A nuclear stress test is generally safe, and complications are rare. But, as with any medical procedure, it does carry a risk of complications, including:

  • Allergic reaction. You could be allergic to the radioactive dye that's injected into a vein in your hand or arm during a nuclear stress test, but this is rare and reactions are usually mild.
  • Abnormal heart rhythms (arrhythmias). Arrhythmias brought on either by exertion or the medication used during a stress test usually go away shortly after you stop exercising or the medication wears off. Life-threatening arrhythmias are rare.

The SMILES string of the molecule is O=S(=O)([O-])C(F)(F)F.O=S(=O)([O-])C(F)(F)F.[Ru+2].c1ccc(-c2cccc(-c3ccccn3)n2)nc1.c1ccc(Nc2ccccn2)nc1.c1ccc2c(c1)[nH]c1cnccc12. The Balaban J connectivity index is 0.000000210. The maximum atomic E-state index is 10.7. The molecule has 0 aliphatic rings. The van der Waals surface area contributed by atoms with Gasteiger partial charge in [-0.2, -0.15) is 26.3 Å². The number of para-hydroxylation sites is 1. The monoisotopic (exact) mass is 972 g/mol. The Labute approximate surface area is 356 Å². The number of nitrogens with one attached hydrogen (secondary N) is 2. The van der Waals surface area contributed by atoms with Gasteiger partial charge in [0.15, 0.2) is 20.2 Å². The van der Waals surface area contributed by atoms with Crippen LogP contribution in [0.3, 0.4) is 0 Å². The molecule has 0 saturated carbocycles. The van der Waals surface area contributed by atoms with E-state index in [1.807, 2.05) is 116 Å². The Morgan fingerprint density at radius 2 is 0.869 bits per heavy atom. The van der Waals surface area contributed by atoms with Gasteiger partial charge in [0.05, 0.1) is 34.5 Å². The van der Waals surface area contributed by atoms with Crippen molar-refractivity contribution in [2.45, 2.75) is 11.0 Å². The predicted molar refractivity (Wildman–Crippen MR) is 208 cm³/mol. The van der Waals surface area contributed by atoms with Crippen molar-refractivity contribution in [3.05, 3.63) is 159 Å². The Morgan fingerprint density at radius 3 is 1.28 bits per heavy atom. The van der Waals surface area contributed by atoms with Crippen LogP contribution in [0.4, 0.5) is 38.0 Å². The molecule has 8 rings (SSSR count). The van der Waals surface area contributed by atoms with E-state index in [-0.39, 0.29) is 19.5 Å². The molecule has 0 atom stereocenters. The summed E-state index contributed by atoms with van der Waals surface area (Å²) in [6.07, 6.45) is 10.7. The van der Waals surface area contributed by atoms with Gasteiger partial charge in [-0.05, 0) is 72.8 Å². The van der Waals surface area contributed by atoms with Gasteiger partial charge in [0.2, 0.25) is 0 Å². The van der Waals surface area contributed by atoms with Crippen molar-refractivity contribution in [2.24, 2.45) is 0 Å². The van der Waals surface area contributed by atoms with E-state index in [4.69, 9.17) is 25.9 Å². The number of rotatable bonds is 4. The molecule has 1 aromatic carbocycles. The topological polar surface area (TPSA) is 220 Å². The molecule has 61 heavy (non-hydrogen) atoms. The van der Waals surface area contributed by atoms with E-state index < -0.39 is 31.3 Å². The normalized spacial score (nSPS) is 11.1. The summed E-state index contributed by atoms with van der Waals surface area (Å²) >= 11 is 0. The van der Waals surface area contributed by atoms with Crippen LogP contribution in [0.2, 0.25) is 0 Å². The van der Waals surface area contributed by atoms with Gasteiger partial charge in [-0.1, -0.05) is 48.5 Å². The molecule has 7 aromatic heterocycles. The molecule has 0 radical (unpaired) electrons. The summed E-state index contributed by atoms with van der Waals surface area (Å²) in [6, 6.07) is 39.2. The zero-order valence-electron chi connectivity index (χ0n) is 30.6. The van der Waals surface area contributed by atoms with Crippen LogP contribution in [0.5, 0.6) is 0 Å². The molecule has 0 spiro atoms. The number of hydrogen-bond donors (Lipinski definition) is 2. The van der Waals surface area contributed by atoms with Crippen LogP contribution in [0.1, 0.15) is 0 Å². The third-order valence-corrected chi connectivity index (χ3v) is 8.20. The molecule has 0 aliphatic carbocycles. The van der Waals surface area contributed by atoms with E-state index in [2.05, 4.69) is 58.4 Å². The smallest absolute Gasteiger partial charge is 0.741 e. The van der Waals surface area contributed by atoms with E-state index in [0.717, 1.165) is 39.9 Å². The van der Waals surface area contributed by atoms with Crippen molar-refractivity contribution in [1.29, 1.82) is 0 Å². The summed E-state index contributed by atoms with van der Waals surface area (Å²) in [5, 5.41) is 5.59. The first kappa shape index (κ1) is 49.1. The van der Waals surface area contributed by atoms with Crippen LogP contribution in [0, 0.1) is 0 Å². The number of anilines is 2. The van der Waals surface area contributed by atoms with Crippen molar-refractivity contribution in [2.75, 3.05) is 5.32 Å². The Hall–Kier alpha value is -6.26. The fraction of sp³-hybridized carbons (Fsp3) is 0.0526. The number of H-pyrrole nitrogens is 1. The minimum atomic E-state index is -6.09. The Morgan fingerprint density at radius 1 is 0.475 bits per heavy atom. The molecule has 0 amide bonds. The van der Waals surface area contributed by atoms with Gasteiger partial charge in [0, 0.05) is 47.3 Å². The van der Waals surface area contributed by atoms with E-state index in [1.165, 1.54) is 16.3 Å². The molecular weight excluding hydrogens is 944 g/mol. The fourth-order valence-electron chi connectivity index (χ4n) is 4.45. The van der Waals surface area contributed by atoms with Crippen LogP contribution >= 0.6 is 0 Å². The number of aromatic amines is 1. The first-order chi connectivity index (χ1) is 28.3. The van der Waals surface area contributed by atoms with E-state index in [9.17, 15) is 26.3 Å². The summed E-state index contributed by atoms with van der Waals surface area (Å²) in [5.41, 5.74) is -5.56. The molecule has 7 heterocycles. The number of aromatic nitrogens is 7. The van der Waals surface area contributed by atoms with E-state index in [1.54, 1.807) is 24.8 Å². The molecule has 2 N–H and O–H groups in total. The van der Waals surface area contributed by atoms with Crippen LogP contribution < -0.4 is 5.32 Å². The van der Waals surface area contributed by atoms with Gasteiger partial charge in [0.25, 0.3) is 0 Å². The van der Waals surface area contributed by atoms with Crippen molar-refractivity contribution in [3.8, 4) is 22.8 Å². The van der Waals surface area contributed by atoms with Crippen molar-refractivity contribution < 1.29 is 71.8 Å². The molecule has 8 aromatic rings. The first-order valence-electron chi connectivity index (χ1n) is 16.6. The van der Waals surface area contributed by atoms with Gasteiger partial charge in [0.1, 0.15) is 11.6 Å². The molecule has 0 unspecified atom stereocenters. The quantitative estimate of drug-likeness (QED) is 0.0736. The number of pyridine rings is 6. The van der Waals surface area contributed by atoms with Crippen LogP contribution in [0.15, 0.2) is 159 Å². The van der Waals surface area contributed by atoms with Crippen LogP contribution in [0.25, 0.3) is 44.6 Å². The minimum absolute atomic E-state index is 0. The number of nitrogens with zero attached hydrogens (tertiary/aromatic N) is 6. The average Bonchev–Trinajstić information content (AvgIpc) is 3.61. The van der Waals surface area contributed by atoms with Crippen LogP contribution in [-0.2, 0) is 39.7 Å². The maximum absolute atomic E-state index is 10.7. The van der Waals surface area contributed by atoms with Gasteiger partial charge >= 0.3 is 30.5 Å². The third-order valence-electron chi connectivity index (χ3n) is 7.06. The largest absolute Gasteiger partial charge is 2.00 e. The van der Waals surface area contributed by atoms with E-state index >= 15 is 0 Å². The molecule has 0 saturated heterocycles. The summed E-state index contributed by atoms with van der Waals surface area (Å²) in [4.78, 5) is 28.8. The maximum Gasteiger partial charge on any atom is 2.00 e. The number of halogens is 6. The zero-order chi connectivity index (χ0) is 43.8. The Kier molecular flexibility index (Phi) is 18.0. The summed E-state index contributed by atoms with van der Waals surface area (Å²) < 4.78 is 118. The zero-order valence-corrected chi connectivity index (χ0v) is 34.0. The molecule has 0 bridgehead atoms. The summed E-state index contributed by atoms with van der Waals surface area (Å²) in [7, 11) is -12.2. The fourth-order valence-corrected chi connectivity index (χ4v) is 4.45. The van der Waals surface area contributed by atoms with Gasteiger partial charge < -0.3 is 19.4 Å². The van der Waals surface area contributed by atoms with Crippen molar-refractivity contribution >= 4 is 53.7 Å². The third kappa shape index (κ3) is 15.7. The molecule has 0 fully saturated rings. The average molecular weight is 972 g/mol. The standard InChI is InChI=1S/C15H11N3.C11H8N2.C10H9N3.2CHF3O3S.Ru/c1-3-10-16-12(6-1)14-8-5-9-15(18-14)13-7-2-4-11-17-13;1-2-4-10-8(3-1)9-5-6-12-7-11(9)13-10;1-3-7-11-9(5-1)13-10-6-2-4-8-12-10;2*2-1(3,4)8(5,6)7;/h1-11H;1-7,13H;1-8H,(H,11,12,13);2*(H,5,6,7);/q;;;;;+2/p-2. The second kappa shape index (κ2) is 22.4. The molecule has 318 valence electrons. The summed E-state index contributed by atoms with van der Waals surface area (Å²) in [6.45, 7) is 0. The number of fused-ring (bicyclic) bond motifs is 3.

• Heart attack (myocardial infarction). Although extremely rare, it's possible that a nuclear stress test could cause a heart attack.
  • Flushing sensation or chest pain. These symptoms can occur when you are given a medication to stress your heart if you're unable to exercise adequately. These symptoms are usually brief, but tell your doctor if they occur.
May 09, 2017